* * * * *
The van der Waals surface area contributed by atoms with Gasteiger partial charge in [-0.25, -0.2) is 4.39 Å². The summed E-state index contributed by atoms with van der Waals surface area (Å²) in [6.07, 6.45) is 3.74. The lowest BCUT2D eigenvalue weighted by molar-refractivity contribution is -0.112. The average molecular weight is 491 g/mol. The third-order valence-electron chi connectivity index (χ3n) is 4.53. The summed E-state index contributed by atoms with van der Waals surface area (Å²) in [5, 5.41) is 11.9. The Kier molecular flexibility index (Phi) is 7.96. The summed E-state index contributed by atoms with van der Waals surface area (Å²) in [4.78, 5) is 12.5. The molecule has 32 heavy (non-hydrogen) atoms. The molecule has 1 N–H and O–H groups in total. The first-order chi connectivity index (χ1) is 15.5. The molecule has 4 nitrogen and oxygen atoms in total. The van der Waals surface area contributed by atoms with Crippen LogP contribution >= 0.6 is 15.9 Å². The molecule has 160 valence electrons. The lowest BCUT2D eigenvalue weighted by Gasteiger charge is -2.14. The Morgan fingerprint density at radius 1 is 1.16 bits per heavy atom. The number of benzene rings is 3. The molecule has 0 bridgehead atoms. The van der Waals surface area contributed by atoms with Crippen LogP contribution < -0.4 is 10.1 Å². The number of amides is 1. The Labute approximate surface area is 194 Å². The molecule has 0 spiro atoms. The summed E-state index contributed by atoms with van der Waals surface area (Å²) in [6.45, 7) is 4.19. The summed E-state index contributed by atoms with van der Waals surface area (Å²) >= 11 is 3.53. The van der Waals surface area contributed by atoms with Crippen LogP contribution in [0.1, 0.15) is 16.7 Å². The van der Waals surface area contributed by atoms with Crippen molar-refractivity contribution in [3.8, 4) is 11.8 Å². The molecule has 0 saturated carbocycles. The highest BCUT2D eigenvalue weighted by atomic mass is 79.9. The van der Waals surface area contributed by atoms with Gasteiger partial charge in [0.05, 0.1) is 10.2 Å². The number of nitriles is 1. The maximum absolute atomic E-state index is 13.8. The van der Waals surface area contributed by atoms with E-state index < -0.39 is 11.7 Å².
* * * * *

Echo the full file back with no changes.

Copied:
The van der Waals surface area contributed by atoms with Gasteiger partial charge in [-0.25, -0.2) is 4.39 Å². The summed E-state index contributed by atoms with van der Waals surface area (Å²) in [6.07, 6.45) is 3.74. The lowest BCUT2D eigenvalue weighted by molar-refractivity contribution is -0.112. The average molecular weight is 491 g/mol. The third-order valence-electron chi connectivity index (χ3n) is 4.53. The summed E-state index contributed by atoms with van der Waals surface area (Å²) in [5, 5.41) is 11.9. The Kier molecular flexibility index (Phi) is 7.96. The summed E-state index contributed by atoms with van der Waals surface area (Å²) in [4.78, 5) is 12.5. The molecule has 32 heavy (non-hydrogen) atoms. The molecule has 1 N–H and O–H groups in total. The first-order chi connectivity index (χ1) is 15.5. The molecule has 4 nitrogen and oxygen atoms in total. The van der Waals surface area contributed by atoms with Crippen LogP contribution >= 0.6 is 15.9 Å². The molecule has 160 valence electrons. The lowest BCUT2D eigenvalue weighted by Gasteiger charge is -2.14. The Morgan fingerprint density at radius 1 is 1.16 bits per heavy atom. The number of benzene rings is 3. The molecule has 0 bridgehead atoms. The van der Waals surface area contributed by atoms with Crippen LogP contribution < -0.4 is 10.1 Å². The number of amides is 1. The Labute approximate surface area is 194 Å². The molecule has 0 spiro atoms. The summed E-state index contributed by atoms with van der Waals surface area (Å²) in [6.45, 7) is 4.19. The summed E-state index contributed by atoms with van der Waals surface area (Å²) >= 11 is 3.53. The van der Waals surface area contributed by atoms with Crippen LogP contribution in [0.1, 0.15) is 16.7 Å². The van der Waals surface area contributed by atoms with Crippen molar-refractivity contribution in [3.8, 4) is 11.8 Å². The molecule has 0 saturated carbocycles. The highest BCUT2D eigenvalue weighted by atomic mass is 79.9. The van der Waals surface area contributed by atoms with Gasteiger partial charge in [0.05, 0.1) is 10.2 Å². The number of nitriles is 1. The maximum absolute atomic E-state index is 13.8. The van der Waals surface area contributed by atoms with E-state index < -0.39 is 11.7 Å².